On Saturday, Stanford Live welcomed the Emerson String Quartet to Bing for what would be the quartet’s final performance at Stanford. The four members of the ensemble — Paul Watkins (cello), Lawrence Dutton (viola), Philip Setzer (violin) and Eugene Drucker (violin) — visited Stanford as one of their stops on their Farewell Season tour. Bing was truly a packed house that night, with Bay Area fans of all ages hoping to send off and celebrate the quartet’s career as one of the world’s premiere chamber ensembles for over 40 years.
The nine-time Grammy-winning quartet, formed in 1976 and based in New York City, has an extensive history at Stanford, with archives dating some of their first performances at the University to 1981. On stage this weekend, the members fondly joked how the grandiosity of Bing Concert Hall is “much different than Dink[elspiel],” which hosted the quartet’s performances until Bing’s construction.
Drucker started off the night by dedicating the quartet’s final performance at Stanford to the late Geoff Nuttall, the first violinist from Stanford’s renowned ensemble-in-residence, the St. Lawrence String Quartet. Nuttall passed away this October due to cancer, which Drucker described to the audience as a “tremendous loss to the music community.” Drucker gave a heartfelt description of Nuttall’s “passion and lovely personality,” which made him “lovely to work with as a teacher, colleague [and] mentor,” as well as an inspiration to others.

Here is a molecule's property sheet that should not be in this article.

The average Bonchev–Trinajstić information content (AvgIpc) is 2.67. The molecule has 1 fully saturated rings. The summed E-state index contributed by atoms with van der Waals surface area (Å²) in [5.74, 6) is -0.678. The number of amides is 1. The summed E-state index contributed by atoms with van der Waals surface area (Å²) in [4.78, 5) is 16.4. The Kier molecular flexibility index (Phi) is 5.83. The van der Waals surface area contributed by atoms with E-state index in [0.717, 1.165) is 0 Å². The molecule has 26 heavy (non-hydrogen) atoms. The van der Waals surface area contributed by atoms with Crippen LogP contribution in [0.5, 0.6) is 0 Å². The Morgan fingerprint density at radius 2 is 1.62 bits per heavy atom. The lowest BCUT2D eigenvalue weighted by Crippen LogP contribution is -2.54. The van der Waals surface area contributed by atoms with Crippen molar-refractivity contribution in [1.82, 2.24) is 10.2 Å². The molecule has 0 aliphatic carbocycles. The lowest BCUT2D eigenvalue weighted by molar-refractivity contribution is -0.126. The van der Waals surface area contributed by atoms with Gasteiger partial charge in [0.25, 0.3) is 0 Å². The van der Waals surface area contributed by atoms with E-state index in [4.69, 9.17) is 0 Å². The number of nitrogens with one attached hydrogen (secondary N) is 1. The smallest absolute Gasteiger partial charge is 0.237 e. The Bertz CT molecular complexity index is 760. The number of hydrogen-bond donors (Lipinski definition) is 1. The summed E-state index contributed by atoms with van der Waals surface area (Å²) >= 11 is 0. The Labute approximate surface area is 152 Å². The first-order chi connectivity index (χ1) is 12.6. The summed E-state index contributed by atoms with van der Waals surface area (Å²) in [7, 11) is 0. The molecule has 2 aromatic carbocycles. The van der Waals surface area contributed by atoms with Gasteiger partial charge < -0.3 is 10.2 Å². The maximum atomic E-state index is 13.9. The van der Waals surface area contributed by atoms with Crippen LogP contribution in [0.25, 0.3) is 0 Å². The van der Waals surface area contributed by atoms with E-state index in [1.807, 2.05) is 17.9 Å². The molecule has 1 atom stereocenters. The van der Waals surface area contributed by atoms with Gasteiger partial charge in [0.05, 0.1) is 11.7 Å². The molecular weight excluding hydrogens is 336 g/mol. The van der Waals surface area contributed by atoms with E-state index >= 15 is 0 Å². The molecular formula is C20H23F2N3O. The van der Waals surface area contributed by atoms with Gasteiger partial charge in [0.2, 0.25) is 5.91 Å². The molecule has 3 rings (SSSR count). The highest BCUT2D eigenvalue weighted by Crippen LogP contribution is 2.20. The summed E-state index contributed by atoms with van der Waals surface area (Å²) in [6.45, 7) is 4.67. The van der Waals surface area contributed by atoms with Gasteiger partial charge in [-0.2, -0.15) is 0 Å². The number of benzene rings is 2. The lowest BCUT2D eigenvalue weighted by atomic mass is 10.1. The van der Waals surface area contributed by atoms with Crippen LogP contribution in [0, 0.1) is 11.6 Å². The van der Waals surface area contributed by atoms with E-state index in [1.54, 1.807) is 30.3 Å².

The quartet began its final performance at Bing with Felix Mendelssohn’s String Quartet No. 1 in E-flat, Op. 12 (1829). The opening chords of the first movement immediately put me at ease with the quartet’s warm, rich signature sound. Resounding vibrato from Drucker, who performed the first violin part, echoed across the hall.
In the second movement, “Canzonetta: Allegretto,” the quartet showcased bouncy and light spiccato, nicely complemented with resonating pizzicatos from Watkins. The most climactic unison moments, where all four members of the quartet performed the same mysterious melody together, gave me goosebumps: it truly sounded as if I was listening to a single instrument. It spoke volumes for the four decades the quartet has spent crafting an acute awareness of each other’s skill.
After the first piece of the night, Drucker and Setzer switched between first and second violin parts.
As Paul Phillips, Gretchen B. Kimball Director of Orchestral Studies, remarked to me during the intermission, the Emerson String Quartet was the ensemble that pioneered this practice. The lack of designated roles between the violins has given the ensemble a very “distinctive profile” over the years, according to Phillips.
I find the switch telling of the trust between the members of this quartet. By erasing the assumed hierarchy between the two violinists with this switch, Drucker and Setzer have allowed the other to shine in different intervals of the repertoire they perform on each concert, which allows them to play off of each other’s strengths. This flexibility also allows the listener to focus less on the individual players and more on the bare bones of the music being performed.
Following Mendelssohn on the program was Brahms’ acclaimed String Quartet No. 3 in B-flat, Op. 67 (1875). Across the first and second movements, “Vivace” and “Andante,” the quartet showcased impeccable technique, especially with strong vibrato that was rounded out and colorful across the board.